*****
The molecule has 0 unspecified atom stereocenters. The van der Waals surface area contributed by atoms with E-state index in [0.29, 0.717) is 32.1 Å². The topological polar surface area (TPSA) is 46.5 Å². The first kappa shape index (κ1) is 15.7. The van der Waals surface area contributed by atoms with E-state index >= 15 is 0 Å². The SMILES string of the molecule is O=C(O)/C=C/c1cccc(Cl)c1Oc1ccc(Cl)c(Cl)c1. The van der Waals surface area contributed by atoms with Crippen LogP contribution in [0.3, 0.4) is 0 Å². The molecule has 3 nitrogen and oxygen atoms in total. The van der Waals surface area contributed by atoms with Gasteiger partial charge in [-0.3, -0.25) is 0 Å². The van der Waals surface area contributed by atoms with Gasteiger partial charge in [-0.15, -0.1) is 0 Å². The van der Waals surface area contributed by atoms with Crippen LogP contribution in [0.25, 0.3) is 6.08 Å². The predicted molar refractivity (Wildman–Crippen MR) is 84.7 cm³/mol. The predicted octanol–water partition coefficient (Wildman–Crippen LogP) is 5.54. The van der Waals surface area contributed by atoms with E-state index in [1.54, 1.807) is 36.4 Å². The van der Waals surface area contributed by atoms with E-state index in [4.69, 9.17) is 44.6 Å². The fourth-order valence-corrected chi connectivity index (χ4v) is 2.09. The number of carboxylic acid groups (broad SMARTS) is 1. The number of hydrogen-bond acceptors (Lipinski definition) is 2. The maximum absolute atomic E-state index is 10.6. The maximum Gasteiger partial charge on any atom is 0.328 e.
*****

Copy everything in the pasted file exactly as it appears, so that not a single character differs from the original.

The molecule has 0 unspecified atom stereocenters. The van der Waals surface area contributed by atoms with E-state index in [0.29, 0.717) is 32.1 Å². The topological polar surface area (TPSA) is 46.5 Å². The first kappa shape index (κ1) is 15.7. The van der Waals surface area contributed by atoms with E-state index >= 15 is 0 Å². The SMILES string of the molecule is O=C(O)/C=C/c1cccc(Cl)c1Oc1ccc(Cl)c(Cl)c1. The van der Waals surface area contributed by atoms with Crippen LogP contribution in [0.3, 0.4) is 0 Å². The molecule has 3 nitrogen and oxygen atoms in total. The van der Waals surface area contributed by atoms with Gasteiger partial charge in [-0.3, -0.25) is 0 Å². The van der Waals surface area contributed by atoms with Gasteiger partial charge in [-0.15, -0.1) is 0 Å². The van der Waals surface area contributed by atoms with Crippen LogP contribution in [0.25, 0.3) is 6.08 Å². The predicted molar refractivity (Wildman–Crippen MR) is 84.7 cm³/mol. The predicted octanol–water partition coefficient (Wildman–Crippen LogP) is 5.54. The van der Waals surface area contributed by atoms with E-state index in [1.54, 1.807) is 36.4 Å². The van der Waals surface area contributed by atoms with E-state index in [4.69, 9.17) is 44.6 Å². The fourth-order valence-corrected chi connectivity index (χ4v) is 2.09. The number of carboxylic acid groups (broad SMARTS) is 1. The number of hydrogen-bond acceptors (Lipinski definition) is 2. The maximum absolute atomic E-state index is 10.6. The maximum Gasteiger partial charge on any atom is 0.328 e.